Occasionally, the bird would suddenly and completely lose power while taxiing.   This happened once and I thought I just had a bad battery.  The second time it started working again when I picked it up and re-plugged the same battery…  odd.    After that flight it went back in it’s portable hangar and sat for a couple weeks ’till the next indoor at which time I took it out and tried to fly again… It was only when the spark happened as I plugged in the battery that I recalled the previous issues.  I quickly disconnected a rather warm battery…  YIKES!  A close examination of the area helped locate the issue…

As you can see, the insulation has pulled back and several strands of the multi-stranded wire are trying to make some “non-approved” connections!  

To cure this problem I first cut off the remaining strands and then reattached them with the use of my handy “helping hands” soldering clamp.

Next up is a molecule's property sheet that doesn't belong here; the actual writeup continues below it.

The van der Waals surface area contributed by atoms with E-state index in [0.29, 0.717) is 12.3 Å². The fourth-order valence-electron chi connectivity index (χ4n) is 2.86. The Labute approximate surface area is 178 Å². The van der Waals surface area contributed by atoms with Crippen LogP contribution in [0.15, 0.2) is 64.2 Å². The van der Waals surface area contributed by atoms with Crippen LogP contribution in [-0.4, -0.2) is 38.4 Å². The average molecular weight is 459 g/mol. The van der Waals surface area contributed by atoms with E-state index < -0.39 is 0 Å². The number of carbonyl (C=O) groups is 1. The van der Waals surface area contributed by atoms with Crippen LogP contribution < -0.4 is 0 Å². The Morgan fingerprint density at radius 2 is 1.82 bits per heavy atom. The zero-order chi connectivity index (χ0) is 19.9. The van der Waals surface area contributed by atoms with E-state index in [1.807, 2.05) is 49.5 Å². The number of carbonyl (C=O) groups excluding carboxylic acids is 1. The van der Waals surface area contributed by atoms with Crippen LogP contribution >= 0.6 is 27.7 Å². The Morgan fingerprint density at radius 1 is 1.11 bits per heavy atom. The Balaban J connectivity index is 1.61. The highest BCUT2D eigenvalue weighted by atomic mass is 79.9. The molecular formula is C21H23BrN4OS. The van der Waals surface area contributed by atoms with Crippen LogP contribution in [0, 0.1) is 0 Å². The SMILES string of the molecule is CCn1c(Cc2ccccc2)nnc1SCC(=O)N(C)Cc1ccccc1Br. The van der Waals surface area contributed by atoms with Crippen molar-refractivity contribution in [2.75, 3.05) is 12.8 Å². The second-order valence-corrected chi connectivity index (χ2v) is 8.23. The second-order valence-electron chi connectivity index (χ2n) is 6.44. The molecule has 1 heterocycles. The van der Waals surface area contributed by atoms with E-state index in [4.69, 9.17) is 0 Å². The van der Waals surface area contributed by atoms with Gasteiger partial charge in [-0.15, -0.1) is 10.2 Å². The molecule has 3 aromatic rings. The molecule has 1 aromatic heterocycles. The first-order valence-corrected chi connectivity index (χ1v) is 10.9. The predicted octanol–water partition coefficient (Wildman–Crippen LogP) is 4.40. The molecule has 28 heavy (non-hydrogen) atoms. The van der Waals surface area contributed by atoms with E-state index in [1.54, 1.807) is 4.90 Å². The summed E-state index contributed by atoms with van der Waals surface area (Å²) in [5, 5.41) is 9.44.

Once that was accomplished I used some liquid tape to insure that no more unapproved connections were going to occur.

Then to help further protect the connection I applied some shrink wrap.  Here’s the final product.

I’ve since gotten 4 flights on the “Jug” without issue.  Unfortunately, with the recent outbreak of Covid-19… further flights are probably months away, but I am happy to report that the P-47 is back to mission ready status.  Here’s hoping we can all be healthy and back to this wonderful hobby soon.

First flight on a Parkzone UMX B-17G

Saturday night at our local indoor fly I had the opportunity to fly the new Parkzone UMX B-17G. Here are the specs from the Horizon website: